16th May 2014 by The Harried House Hunter
Today has seen an eye-catching article by the BBC website on the UK’s energy situation which challenges more than a few assumptions made about it. If true it would have an extraordinary impact on both our economy and our lives so let us get straight to it.
In just over five years Britain will have run out of oil, coal and gas, researchers have warned.
That is a very different picture to the one we have been presented with and if true would also have considerable implications for the debate about independence for Scotland. We have already seen considerable debate between the two sides as to the size of the oil and gas reserves in the North Sea but this is by far the lowest estimate that I can recall.
We do get a more detailed estimate of the state of play which is based on research from the Global Sustainability Institute at East Anglia University.
By contrast, Britain has just 5.2 years of oil, 4.5 years of coal and three years of its own gas remaining.
These numbers seemed remarkably short to me especially for a country whose coal reserves have been estimated to be in the decades if not hundreds of years. So I decided to investigate further.
UK energy reserves
The Department for Energy and Climate Change has forecast production for the UK up to 2019 and for example it still has us producing gas in 2019 at the end of its forecast horizon. This is two years further than when supplies are supposed to run out! Actually we expect gas production to continue at pretty much the same rate each year until 2019 and then for it to decline at 5% per annum. In terms of perspective our production will be approximately one third of the peak achieved in 2000 of just over 40 billion therms. Of course this is an estimate but it is already looking very different to the claims above.If we move to the situation concerning our oil reserves then the situation looks similar where production is assumed to carry on rather than falling off a grand cliff in five years time.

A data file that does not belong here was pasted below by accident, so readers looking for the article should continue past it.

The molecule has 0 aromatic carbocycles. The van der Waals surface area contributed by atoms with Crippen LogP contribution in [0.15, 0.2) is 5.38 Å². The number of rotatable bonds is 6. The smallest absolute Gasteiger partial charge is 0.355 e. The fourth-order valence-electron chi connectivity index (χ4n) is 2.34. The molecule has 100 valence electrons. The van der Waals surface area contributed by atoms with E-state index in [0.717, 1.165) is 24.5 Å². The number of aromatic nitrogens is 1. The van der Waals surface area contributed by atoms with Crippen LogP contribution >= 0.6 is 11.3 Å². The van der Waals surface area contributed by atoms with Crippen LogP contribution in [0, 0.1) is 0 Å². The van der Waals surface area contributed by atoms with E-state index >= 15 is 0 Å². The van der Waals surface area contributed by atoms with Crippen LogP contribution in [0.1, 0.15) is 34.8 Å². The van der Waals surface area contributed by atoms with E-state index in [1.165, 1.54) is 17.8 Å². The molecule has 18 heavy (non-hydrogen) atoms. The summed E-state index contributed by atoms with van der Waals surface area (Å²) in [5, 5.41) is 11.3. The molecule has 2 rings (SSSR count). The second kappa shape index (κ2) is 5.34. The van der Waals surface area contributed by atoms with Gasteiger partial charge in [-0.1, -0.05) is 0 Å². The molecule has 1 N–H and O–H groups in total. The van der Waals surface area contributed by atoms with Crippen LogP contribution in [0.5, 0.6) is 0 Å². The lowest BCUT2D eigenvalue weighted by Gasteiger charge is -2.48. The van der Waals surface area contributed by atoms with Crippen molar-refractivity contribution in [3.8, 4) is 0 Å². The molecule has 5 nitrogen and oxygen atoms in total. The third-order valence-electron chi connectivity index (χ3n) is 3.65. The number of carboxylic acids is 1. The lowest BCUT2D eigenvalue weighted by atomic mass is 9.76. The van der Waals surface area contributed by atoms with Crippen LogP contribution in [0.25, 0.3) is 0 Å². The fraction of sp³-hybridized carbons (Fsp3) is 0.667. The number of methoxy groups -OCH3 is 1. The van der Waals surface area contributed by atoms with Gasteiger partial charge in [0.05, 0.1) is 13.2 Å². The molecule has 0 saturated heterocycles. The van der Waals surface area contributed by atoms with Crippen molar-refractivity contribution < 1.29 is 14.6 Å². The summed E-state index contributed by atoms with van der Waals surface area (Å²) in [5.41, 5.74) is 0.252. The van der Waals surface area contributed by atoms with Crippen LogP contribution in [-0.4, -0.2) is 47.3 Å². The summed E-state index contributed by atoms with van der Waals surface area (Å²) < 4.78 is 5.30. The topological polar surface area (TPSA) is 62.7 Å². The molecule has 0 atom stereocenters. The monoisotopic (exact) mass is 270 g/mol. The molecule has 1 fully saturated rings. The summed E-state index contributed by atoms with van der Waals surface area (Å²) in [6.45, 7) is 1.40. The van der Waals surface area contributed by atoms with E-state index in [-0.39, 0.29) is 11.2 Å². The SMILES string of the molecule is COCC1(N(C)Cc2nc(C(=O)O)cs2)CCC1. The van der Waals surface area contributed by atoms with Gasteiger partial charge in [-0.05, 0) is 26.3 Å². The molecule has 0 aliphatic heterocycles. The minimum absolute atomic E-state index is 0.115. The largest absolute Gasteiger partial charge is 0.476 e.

If we move to the situation concerning coal then let me quote this from the University of Durham from a research report from June 2010.
After centuries of mining, up to three quarters of the UK’s original coal resources still remain underground.
Long after its gas and oil reserves have been exhausted, the UK will still have large onshore and offshore coal reserves,
As you can see some of this is dependent on new technology but there are parts of the world where it is already being used.
UCG opens up the prospect of accessing trillions of tonnes of otherwise unmineable coal…..If developed appropriately, UCG coupled to CCS has the potential to allow us to keep the lights on over the intervening decades.
If we move to the reserves of coal that we believe we have without new technologies then the UK Coal Authority estimated these at 4,575 million tonnes in February 2013. This sounds an enormous amount and far more than four and a half years worth. As we review that we consumed some 64.9 million tonnes in 2012 acording to the UK government then we appear to have around 70 years worth of proveable reserves left. If we consider the new technology discussed above it seems sensible to believe that we have a lot more than that although of course some of this reflects hope as well as fact.
Scotland and the independence debate
As I pointed out earlier the claims of the Global Research Institute if true have considerable implications for the debate about Scottish independence as an important issue in the debate is the size of Scotland’s oil and gas reserves. It seems to have shrunk them way below what either side has suggested they are.
However in February Channel 4’s Factcheck was much more optimistic than this.